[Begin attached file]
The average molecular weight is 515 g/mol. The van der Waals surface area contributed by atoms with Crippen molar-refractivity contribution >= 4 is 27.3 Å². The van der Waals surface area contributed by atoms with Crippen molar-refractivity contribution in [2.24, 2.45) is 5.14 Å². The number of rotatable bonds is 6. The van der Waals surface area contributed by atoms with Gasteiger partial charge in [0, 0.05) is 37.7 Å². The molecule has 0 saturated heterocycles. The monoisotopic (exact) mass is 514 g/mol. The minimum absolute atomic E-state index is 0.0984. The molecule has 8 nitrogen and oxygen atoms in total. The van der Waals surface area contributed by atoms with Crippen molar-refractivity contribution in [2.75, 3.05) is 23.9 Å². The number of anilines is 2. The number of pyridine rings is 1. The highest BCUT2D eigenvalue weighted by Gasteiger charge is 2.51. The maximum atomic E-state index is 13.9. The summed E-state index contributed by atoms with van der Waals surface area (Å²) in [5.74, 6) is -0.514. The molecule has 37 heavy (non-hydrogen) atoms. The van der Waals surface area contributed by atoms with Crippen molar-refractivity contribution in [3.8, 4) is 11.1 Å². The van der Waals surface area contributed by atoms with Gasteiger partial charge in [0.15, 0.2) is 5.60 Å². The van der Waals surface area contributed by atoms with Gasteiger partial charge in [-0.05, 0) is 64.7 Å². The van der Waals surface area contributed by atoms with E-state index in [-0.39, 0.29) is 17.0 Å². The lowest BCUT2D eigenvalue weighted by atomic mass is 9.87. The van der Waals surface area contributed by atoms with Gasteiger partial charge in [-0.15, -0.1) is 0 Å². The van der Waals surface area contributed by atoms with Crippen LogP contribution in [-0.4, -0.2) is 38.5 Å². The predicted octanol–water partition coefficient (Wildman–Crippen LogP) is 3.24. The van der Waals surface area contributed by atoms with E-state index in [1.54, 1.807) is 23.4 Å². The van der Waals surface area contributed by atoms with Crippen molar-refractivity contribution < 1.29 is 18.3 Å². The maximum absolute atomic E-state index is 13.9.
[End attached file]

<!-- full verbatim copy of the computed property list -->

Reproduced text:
The average molecular weight is 515 g/mol. The van der Waals surface area contributed by atoms with Crippen molar-refractivity contribution >= 4 is 27.3 Å². The van der Waals surface area contributed by atoms with Crippen molar-refractivity contribution in [2.24, 2.45) is 5.14 Å². The number of rotatable bonds is 6. The van der Waals surface area contributed by atoms with Gasteiger partial charge in [0, 0.05) is 37.7 Å². The molecule has 0 saturated heterocycles. The monoisotopic (exact) mass is 514 g/mol. The minimum absolute atomic E-state index is 0.0984. The molecule has 8 nitrogen and oxygen atoms in total. The van der Waals surface area contributed by atoms with Crippen molar-refractivity contribution in [2.75, 3.05) is 23.9 Å². The number of anilines is 2. The number of pyridine rings is 1. The highest BCUT2D eigenvalue weighted by Gasteiger charge is 2.51. The maximum atomic E-state index is 13.9. The summed E-state index contributed by atoms with van der Waals surface area (Å²) in [5.74, 6) is -0.514. The molecule has 37 heavy (non-hydrogen) atoms. The van der Waals surface area contributed by atoms with Crippen molar-refractivity contribution in [3.8, 4) is 11.1 Å². The van der Waals surface area contributed by atoms with Gasteiger partial charge in [0.15, 0.2) is 5.60 Å². The van der Waals surface area contributed by atoms with Gasteiger partial charge in [-0.05, 0) is 64.7 Å². The van der Waals surface area contributed by atoms with E-state index in [-0.39, 0.29) is 17.0 Å². The lowest BCUT2D eigenvalue weighted by atomic mass is 9.87. The van der Waals surface area contributed by atoms with Gasteiger partial charge in [-0.15, -0.1) is 0 Å². The van der Waals surface area contributed by atoms with Crippen LogP contribution in [-0.4, -0.2) is 38.5 Å². The predicted octanol–water partition coefficient (Wildman–Crippen LogP) is 3.24. The van der Waals surface area contributed by atoms with E-state index in [1.54, 1.807) is 23.4 Å². The van der Waals surface area contributed by atoms with Crippen molar-refractivity contribution < 1.29 is 18.3 Å². The maximum absolute atomic E-state index is 13.9.